Showing posts with label Crotalus cerberus. Show all posts
Showing posts with label Crotalus cerberus. Show all posts

Tuesday, November 29, 2011

Arizona Black Rattlesnake Maternal Care

Howdy Herpers,

Before I launch into the meat of the missive, I want to first describe Melissa Amarello's mentality in the early days of our association. Our first solo outing together occurred in March of 2004. I was poised to take her to some of my "hands off" atrox dens. But she put the kabong on that idea when she indicated that she wanted to go somewhere where we could actually grab and process snakes.

That left me only one option: The Suizo Mountains. Anything and everything else under my watch was, and mostly still is, hands off.

And so our first mission was one of war on the snakes. On that day, Melissa earned the nickname "Hurricane Melissa," for she found three atrox and a female tiger rattlesnake. I found two tortoises.

The atrox she found were to become males CA54 and CA55--also known as "Doublenicks," and later, "The Road Warrior." Some of you may remember Doublenicks as the snake that eventually became a DOR. The female atrox that Melissa found became CA56. All three snakes were PIT tagged and released. Only CA55 was ever captured again.

I've attached a photo that Melissa took from that day. It is of Doublenicks perched on top of CA56, in a behavior called "Stacking." It remains to this day the best image I've ever seen of the behavior. Stacking is in essence a male's way of "hiding" a female from other male interlopers.

Melissa, her partner Jeff Smith, Young Cage and I all share a secret in the blackest parts of our hearts. Young had an atrox den that was known as "Jason's Den." Melissa and Jeff were starting to turn the corner on their mentality towards processing rattlesnakes. They wanted to study a den in hands off fashion. The four of us met, discussed strategy, and off they went to do their study on Jason's Den.

This den "was" a Cinderella kind of den. It "was" a wide open affair, where as many as 14 atrox could be observed all winter long. In terms of a den that "was" easy to study, this "was" the best to ever cross my path.

The key word is "was." Jason's Den no longer exists. Some murderous swine found the den, and in an act of senseless and wanton slaughter, ripped some bloody geysers through the snakes with their shotguns.

A few were left. They came back and got the rest. It was all carefully documented, but none of us can bear to show the pictures, or write about the heartbreak of it all. I still tear up thinking about it, but like so many things in life, I'm powerless to do anything about it.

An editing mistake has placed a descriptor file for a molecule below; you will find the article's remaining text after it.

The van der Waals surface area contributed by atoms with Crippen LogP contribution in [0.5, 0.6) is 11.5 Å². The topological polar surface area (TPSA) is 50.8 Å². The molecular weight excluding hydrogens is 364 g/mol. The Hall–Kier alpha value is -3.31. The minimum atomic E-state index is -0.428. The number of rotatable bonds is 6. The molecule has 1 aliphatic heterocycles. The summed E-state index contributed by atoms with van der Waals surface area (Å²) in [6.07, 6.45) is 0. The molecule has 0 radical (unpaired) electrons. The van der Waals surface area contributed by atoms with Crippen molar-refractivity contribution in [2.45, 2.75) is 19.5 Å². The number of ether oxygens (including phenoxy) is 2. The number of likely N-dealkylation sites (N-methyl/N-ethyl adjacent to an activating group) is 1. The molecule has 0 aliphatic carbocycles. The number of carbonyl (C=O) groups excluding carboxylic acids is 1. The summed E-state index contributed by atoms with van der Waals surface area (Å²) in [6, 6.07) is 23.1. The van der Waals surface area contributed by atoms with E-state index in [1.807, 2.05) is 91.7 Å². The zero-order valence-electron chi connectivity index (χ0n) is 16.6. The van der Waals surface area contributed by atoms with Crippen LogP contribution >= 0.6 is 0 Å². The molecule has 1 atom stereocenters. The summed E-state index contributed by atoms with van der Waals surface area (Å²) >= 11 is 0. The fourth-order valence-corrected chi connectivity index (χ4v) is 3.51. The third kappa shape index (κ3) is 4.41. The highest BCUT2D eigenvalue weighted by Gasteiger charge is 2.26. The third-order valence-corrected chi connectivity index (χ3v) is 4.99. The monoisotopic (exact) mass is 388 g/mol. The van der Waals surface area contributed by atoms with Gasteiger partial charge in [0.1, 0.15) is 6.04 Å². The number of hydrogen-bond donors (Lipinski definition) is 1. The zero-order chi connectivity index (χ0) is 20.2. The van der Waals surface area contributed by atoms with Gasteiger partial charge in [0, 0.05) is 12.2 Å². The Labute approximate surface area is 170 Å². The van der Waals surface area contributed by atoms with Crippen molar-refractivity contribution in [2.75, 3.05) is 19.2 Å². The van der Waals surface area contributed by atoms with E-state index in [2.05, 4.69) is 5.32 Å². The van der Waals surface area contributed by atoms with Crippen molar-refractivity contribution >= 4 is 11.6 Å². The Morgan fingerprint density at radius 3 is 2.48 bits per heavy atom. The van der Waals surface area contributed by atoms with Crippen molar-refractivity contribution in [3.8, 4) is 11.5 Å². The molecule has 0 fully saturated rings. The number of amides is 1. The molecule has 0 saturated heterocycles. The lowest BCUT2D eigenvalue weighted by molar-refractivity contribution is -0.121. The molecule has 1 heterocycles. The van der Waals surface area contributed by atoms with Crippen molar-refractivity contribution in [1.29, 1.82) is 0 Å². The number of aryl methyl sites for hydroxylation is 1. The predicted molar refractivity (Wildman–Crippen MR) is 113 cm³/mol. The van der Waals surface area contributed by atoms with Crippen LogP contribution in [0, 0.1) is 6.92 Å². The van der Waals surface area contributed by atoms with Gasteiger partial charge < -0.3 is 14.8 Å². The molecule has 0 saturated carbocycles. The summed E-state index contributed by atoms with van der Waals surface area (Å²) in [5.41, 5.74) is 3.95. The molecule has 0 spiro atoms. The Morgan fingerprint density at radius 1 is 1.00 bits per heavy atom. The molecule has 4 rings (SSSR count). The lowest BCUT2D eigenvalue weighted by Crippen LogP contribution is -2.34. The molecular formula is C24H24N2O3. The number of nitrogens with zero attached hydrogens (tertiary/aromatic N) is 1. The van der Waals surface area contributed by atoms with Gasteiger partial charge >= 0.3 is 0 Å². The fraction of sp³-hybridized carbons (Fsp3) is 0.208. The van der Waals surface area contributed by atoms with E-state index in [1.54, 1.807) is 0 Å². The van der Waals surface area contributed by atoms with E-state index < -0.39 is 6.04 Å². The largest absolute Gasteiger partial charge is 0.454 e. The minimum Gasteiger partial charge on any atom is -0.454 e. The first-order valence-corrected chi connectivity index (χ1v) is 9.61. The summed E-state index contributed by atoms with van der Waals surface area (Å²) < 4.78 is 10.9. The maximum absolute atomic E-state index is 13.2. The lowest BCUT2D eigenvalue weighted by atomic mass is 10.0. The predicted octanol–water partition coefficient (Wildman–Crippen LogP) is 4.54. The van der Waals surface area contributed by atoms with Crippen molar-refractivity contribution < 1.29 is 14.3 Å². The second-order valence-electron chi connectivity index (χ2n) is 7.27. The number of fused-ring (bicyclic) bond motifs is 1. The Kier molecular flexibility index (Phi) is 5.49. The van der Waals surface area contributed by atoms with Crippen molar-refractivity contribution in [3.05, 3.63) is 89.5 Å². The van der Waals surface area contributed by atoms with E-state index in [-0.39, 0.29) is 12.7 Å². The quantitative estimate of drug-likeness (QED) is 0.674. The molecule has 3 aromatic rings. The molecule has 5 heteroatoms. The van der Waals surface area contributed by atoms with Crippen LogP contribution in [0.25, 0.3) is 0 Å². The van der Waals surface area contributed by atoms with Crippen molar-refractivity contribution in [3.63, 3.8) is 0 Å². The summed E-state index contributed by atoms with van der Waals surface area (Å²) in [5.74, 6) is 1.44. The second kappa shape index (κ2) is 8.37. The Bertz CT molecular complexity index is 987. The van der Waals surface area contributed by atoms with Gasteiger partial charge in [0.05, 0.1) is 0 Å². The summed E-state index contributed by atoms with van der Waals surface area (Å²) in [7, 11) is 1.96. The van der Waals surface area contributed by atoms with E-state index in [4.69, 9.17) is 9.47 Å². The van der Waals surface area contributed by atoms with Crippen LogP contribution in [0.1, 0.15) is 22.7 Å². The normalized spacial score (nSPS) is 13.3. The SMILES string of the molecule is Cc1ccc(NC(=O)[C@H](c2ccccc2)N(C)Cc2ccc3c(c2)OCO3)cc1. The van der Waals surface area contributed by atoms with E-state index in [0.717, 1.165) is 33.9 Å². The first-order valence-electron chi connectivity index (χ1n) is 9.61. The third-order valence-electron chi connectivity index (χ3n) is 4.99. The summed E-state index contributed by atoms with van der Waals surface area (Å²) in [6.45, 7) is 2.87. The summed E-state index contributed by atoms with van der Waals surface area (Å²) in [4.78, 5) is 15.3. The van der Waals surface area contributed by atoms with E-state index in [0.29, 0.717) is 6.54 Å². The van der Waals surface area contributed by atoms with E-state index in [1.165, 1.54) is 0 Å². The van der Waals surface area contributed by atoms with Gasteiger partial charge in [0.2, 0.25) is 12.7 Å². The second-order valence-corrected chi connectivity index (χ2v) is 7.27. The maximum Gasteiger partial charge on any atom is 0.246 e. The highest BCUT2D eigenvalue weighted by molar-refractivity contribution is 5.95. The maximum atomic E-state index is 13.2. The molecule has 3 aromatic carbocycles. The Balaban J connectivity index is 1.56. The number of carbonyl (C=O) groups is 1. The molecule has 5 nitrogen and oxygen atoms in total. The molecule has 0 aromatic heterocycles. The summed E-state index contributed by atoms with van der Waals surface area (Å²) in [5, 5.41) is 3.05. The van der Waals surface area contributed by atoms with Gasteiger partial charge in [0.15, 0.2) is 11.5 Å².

Every year, atrocities that make this seem like kissing a pretty girl occur in this not-so-great country of ours. This is because of ignorance, and greed. While we can't do much to combat greed, we can at least educate the public to the fact that snakes do much, much more than just sit around and look at each other. If we can do everything  in our power to cast snakes in a better light, perhaps one day the rest of the world will catch on.

Melissa and Jeff are doing this very sort of thing with Arizona black rattlesnakes. I think the time has come to share some of this with you. Please click on the link at the bottom of this email, watch the video, and look at the stills. Do click one more link off to the side, the one under October that is entitled "A Rattlesnake Helper."

In closing, in many ways, some of those who study rattlesnakes are the rattlesnakes' worst enemy. People doing these studies cringe at the thought of presenting snakes as anything more than primitive wind up toys, the key being a physiological chemical reaction to queues around them--a hard-wiring at birth--instinct driven.

The ability to actually think can not happen, it's all instinct. This is the type of thinking that is never going to advance rattlesnakes in the eye of the public. It is also the type of thinking mostly done by those who have never actually taken the time to watch them.

I hope you all enjoy this video as much as I did. It is by far the best observational work I've ever seen.
We can only hope for more of this sort of thing in the future.

Best to all, roger

Wednesday, June 15, 2011

Roger Repp's Suzio Report, May

1 and 2 May, 2011

Howdy Herpers,

We first discuss 30 April. When the guide set this trip up, it was burned in his brain that it was to be all about Arizona Black Rattlesnakes. I did NOT bring this group together to go after Mountain Kingsnakes (AKA
"pyros") in late April. One would have an easier time catching a fart and painting it green than finding a pyro during one of the direst springs on record. Be that as it may, a mutiny in the ranks ensued, and off we went on
an ill conceived and very poorly executed adventure to find pyros. We were rewarded for this effort by finding a few tree lizards and a flock of wild turkeys. The latter was greater in size than the party who witnessed them, and smarter as well.